Kelly Sotherton climbed into the bronze medal position after four events in the heptathlon at the World Championships.
Sotherton set personal bests in the hurdles and 200m
British team-mate Jessica Ennis slid back to fourth after a poor shot put while defending champion Carolina Kluft holds a 148-point lead over the field.
After a brave race, Devon's Jo Pavey agonisingly came fourth in the 10,000m, won by Ethiopia's Tirunesh Dibaba.
The first title in Japan was won by Kenya's Luke Kibet in the marathon while Reese Hoffa took shot put gold.
It was an encouraging start to the championships for Britain's heptathletes as Ennis and team-mate Sotherton both recorded lifetime bests in the opening 100m hurdles.
Ennis sliced 0.07 seconds off her personal best while Sotherton, 30, achieved her fastest-ever mark of 13.21.
In her favourite event, the high jump, Ennis, 21, struggled in the hot conditions and went over at 1.89m while Sotherton managed 1.86m.
I've got a very good chance of coming out with a medal
After the morning session's two events, Ennis was second behind Kluft, who showed her class with a personal best of 13.15 in the hurdles and 1.95m in the high jump.
But Ennis was undone by the shot put when the action resumed in the evening, as she struggled to 11.93m and slid back to sixth, while Sotherton improved with a season's best of 14.14m.
Ennis came back strongly to move up to fourth by winning the 200m in a lifetime best of 23.15 seconds while Sotherton also bookended her day with a PB of 23.40.
"I started the day with a personal best and ended with one so I'm happy, I've been consistent and that's what I wanted," Sotherton told BBC Sport.
"If I can keep that consistency on Sunday I've got a very good chance of coming out with a medal."
Ennis added: "I had a disaster with the shot put. I knew I had to run a PB in the 200m and that's what I did so I'm made up."
Kluft, who is chasing a third straight world title, leads from Ukraine's Lyudmila Blonska with Sotherton 25 points further back.
Medals are still a real possibility for the British duo with the long jump, the javelin - Sotherton's Achilles heel - and 800m still to come.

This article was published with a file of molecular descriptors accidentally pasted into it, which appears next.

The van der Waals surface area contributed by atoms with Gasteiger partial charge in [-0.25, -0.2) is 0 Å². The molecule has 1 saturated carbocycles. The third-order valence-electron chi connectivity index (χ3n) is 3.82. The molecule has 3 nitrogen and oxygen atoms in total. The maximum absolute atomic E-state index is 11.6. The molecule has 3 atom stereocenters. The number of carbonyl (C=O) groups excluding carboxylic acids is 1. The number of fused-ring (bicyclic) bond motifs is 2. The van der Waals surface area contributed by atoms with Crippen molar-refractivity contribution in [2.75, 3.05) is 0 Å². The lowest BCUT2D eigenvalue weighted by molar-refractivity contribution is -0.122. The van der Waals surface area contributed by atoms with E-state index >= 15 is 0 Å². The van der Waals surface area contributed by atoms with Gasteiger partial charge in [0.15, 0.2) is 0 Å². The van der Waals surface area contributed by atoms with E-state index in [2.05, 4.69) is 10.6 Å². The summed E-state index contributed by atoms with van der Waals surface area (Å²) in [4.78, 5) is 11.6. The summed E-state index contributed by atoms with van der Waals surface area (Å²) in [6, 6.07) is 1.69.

Pavey lies on the track after finishing fourth in the 10,000m in humid conditions
Jo Pavey finished outside of the medals once again as she was unable to hang on to third in the 10,000m.
The Devon runner, who was fifth in the 5,000m at the 2004 Olympics, moved into third on the last lap but was overhauled round the final bend by American Kara Goucher and had to settle for fourth.
"I just couldn't hold on," said Pavey, who was making her major championship debut over 10k.
"It's disappointing not to get a medal but it's better than it being a total disaster. I've got to be pleased in some ways but it is so frustrating."
Ethiopia's Tirunesh Dibaba became the first woman to defend a 10,000m title, despite dropping to the back of the field because of stomach pains.
Dibaba won in 31 minutes and 55.41 seconds ahead of Turkey's Elvan Abeylegesse and Goucher.
It's the fastest track I've ever been on
"That was the hardest race of my life," Dibaba said. "I was struggling but I told myself to hang in."
Britain's trio of sprinters, Marlon Devonish, Mark Lewis-Francis and Craig Pickering, sailed into Sunday's 100m semi-finals.
Devonish followed world number one Tyson Gay home in the second quarter-final in 10.13 while Lewis-Francis (10.17) and Pickering (10.21) also reached the last 16.
"I'm in the shape of my life and I'm a championship performer. I plan to get into the final and go hell for leather," said Devonish.
The new track at the Nagai stadium got the approval of Gay, who won his quarter in 10.06.
The American, who owns the fastest time of 9.84 seconds this season, said: "It's the fastest track I've ever been on."
But it was his rival, Jamaica's world record holder Asafa Powell, who powered into the semis as the fastest qualifier in 10.01 seconds.
"It was as I expected, nothing else. All is going according to my plans," Powell said.
But there was an upset in the earlier round as Portugal's Olympic silver medallist and European champion Francis Obikwelu was disqualified for a false start.
Triple-jumper Phillips Idowu made a solid return from a two-month lay-off to ease into Monday's final with a solitary jump of 17.07m.
Idowu is one of Britain's best hopes of an individual medal in Japan
The 28-year-old, who has posted a season's best of 17.35m, has been suffering with a back injury.
"Qualifying is the hardest and you have to make sure you're there in the final," said the Belgrave Harrier. "I put it out there and sat it out.
"I didn't open out in my phases so it looks like there is a lot more there. I feel like I've taken a little holiday but it's nice to be back on an occasion like this. Right now, I still believe I'm the underdog."
Luke Kibet, a 24-year-old prison guard, claimed Kenya's first world marathon gold in 20 years - the first medal of the championships in Osaka.
In stifling heat, he won in two hours 15 minutes 59 seconds, with Qatar's Mubarak Hassan Shami over a minute behind with Swiss Viktor Roethlin third.
Former wrestler Reese Hoffa easily dethroned fellow American Adam Nelson in the men's shot put, with Andrei Mikhenevich of Belarus third.
"We wanted 1-2 and we accomplished that. We had a lot of fun out there and we both executed well," said Hoffa, who landed 22.04m.
Andy Baddeley eased into the 1500m semi-final on Monday, finishing fifth in his heat in 3:39.60.
But Hatti Dean and Helen Clitheroe both failed to win a place in Monday's 3,000m women's steeplechase final, but Ireland's Roisin McGettigan and Fionnula Britton advanced.
Guernsey's Dale Garland also failed to advance in the men's 400m hurdles, finishing last in his heat in 49.98.